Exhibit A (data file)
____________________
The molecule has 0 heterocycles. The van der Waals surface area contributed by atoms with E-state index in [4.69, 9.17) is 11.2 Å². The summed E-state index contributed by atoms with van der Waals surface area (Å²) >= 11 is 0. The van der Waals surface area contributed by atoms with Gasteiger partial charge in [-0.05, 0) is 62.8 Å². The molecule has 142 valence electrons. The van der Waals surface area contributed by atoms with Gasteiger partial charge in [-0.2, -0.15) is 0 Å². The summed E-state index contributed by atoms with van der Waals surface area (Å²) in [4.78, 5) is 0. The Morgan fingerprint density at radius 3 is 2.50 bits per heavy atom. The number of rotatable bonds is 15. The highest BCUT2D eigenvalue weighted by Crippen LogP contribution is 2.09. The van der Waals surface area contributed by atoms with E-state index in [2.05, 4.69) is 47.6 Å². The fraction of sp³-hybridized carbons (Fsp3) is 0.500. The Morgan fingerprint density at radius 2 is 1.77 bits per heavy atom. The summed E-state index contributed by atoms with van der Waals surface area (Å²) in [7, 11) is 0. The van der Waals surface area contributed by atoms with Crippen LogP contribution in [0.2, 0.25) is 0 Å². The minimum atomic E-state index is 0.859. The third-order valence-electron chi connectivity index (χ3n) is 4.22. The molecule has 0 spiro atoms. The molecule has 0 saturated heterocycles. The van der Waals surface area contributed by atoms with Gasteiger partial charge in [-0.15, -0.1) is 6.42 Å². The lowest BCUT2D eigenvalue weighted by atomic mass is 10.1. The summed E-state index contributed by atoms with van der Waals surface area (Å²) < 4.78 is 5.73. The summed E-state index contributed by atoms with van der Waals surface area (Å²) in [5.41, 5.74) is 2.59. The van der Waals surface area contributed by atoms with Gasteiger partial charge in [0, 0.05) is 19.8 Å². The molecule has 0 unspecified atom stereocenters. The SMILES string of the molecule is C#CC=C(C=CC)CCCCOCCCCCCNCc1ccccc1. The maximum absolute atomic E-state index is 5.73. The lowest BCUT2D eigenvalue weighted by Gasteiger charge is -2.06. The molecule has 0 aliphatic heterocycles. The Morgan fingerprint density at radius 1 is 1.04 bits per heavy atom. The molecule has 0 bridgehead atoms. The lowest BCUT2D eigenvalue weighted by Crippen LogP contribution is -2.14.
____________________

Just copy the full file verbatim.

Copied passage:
The molecule has 0 heterocycles. The van der Waals surface area contributed by atoms with E-state index in [4.69, 9.17) is 11.2 Å². The summed E-state index contributed by atoms with van der Waals surface area (Å²) >= 11 is 0. The van der Waals surface area contributed by atoms with Gasteiger partial charge in [-0.05, 0) is 62.8 Å². The molecule has 142 valence electrons. The van der Waals surface area contributed by atoms with Gasteiger partial charge in [-0.2, -0.15) is 0 Å². The summed E-state index contributed by atoms with van der Waals surface area (Å²) in [4.78, 5) is 0. The Morgan fingerprint density at radius 3 is 2.50 bits per heavy atom. The number of rotatable bonds is 15. The highest BCUT2D eigenvalue weighted by Crippen LogP contribution is 2.09. The van der Waals surface area contributed by atoms with E-state index in [2.05, 4.69) is 47.6 Å². The fraction of sp³-hybridized carbons (Fsp3) is 0.500. The Morgan fingerprint density at radius 2 is 1.77 bits per heavy atom. The summed E-state index contributed by atoms with van der Waals surface area (Å²) in [7, 11) is 0. The van der Waals surface area contributed by atoms with Crippen LogP contribution in [0.2, 0.25) is 0 Å². The minimum atomic E-state index is 0.859. The third-order valence-electron chi connectivity index (χ3n) is 4.22. The molecule has 0 spiro atoms. The molecule has 0 saturated heterocycles. The van der Waals surface area contributed by atoms with Gasteiger partial charge in [-0.15, -0.1) is 6.42 Å². The lowest BCUT2D eigenvalue weighted by atomic mass is 10.1. The summed E-state index contributed by atoms with van der Waals surface area (Å²) < 4.78 is 5.73. The summed E-state index contributed by atoms with van der Waals surface area (Å²) in [5.41, 5.74) is 2.59. The van der Waals surface area contributed by atoms with Gasteiger partial charge in [0, 0.05) is 19.8 Å². The molecule has 0 unspecified atom stereocenters. The SMILES string of the molecule is C#CC=C(C=CC)CCCCOCCCCCCNCc1ccccc1. The maximum absolute atomic E-state index is 5.73. The lowest BCUT2D eigenvalue weighted by Gasteiger charge is -2.06. The molecule has 0 aliphatic heterocycles. The Morgan fingerprint density at radius 1 is 1.04 bits per heavy atom. The molecule has 0 bridgehead atoms. The lowest BCUT2D eigenvalue weighted by Crippen LogP contribution is -2.14.